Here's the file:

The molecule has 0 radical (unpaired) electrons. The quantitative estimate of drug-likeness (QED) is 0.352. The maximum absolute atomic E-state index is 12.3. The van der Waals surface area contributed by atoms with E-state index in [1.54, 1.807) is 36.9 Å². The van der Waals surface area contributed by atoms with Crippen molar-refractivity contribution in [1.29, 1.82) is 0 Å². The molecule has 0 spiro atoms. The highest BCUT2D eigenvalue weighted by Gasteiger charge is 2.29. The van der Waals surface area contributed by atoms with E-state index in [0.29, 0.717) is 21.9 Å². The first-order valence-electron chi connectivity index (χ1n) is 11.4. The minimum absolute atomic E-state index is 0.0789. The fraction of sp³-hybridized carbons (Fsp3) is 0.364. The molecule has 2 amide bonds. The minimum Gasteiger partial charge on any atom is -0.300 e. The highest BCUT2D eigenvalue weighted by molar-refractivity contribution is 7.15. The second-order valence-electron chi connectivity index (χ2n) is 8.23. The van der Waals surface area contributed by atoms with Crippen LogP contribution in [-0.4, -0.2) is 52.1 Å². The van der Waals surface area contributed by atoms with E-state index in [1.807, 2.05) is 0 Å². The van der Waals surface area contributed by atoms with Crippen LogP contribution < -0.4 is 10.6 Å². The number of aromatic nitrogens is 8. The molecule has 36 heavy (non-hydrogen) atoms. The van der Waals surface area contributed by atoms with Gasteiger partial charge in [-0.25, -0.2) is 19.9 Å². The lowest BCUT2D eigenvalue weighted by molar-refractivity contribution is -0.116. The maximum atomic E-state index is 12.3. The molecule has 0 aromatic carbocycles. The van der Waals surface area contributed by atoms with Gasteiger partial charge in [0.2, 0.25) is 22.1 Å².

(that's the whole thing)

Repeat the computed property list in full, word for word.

The molecule has 0 radical (unpaired) electrons. The quantitative estimate of drug-likeness (QED) is 0.352. The maximum absolute atomic E-state index is 12.3. The van der Waals surface area contributed by atoms with E-state index in [1.54, 1.807) is 36.9 Å². The van der Waals surface area contributed by atoms with Crippen molar-refractivity contribution in [1.29, 1.82) is 0 Å². The molecule has 0 spiro atoms. The highest BCUT2D eigenvalue weighted by Gasteiger charge is 2.29. The van der Waals surface area contributed by atoms with E-state index in [0.29, 0.717) is 21.9 Å². The first-order valence-electron chi connectivity index (χ1n) is 11.4. The minimum absolute atomic E-state index is 0.0789. The fraction of sp³-hybridized carbons (Fsp3) is 0.364. The molecule has 2 amide bonds. The minimum Gasteiger partial charge on any atom is -0.300 e. The highest BCUT2D eigenvalue weighted by molar-refractivity contribution is 7.15. The second-order valence-electron chi connectivity index (χ2n) is 8.23. The van der Waals surface area contributed by atoms with Crippen LogP contribution in [-0.4, -0.2) is 52.1 Å². The van der Waals surface area contributed by atoms with E-state index in [1.807, 2.05) is 0 Å². The van der Waals surface area contributed by atoms with Crippen LogP contribution < -0.4 is 10.6 Å². The number of aromatic nitrogens is 8. The molecule has 36 heavy (non-hydrogen) atoms. The van der Waals surface area contributed by atoms with Gasteiger partial charge in [-0.25, -0.2) is 19.9 Å². The lowest BCUT2D eigenvalue weighted by molar-refractivity contribution is -0.116. The maximum atomic E-state index is 12.3. The molecule has 0 aromatic carbocycles. The van der Waals surface area contributed by atoms with Gasteiger partial charge in [0.2, 0.25) is 22.1 Å².